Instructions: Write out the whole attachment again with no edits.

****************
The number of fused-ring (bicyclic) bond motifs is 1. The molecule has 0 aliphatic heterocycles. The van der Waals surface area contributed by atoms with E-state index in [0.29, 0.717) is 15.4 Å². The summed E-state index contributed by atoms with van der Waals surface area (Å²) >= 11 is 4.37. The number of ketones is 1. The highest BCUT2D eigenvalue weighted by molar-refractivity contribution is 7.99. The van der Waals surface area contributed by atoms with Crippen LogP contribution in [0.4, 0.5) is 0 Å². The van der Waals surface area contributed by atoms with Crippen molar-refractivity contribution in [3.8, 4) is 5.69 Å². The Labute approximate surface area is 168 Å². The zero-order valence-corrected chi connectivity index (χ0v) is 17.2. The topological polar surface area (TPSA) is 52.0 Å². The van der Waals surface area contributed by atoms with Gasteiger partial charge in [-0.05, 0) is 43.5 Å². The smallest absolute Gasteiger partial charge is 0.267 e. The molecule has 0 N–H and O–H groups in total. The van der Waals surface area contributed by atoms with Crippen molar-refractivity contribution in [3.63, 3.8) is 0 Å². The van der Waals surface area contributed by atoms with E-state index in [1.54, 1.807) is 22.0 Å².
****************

The number of fused-ring (bicyclic) bond motifs is 1. The molecule has 0 aliphatic heterocycles. The van der Waals surface area contributed by atoms with E-state index in [0.29, 0.717) is 15.4 Å². The summed E-state index contributed by atoms with van der Waals surface area (Å²) >= 11 is 4.37. The number of ketones is 1. The highest BCUT2D eigenvalue weighted by molar-refractivity contribution is 7.99. The van der Waals surface area contributed by atoms with Crippen LogP contribution in [0.4, 0.5) is 0 Å². The van der Waals surface area contributed by atoms with Crippen molar-refractivity contribution in [3.8, 4) is 5.69 Å². The Labute approximate surface area is 168 Å². The zero-order valence-corrected chi connectivity index (χ0v) is 17.2. The topological polar surface area (TPSA) is 52.0 Å². The van der Waals surface area contributed by atoms with Gasteiger partial charge in [-0.05, 0) is 43.5 Å². The smallest absolute Gasteiger partial charge is 0.267 e. The molecule has 0 N–H and O–H groups in total. The van der Waals surface area contributed by atoms with Crippen molar-refractivity contribution in [3.63, 3.8) is 0 Å². The van der Waals surface area contributed by atoms with E-state index in [1.54, 1.807) is 22.0 Å².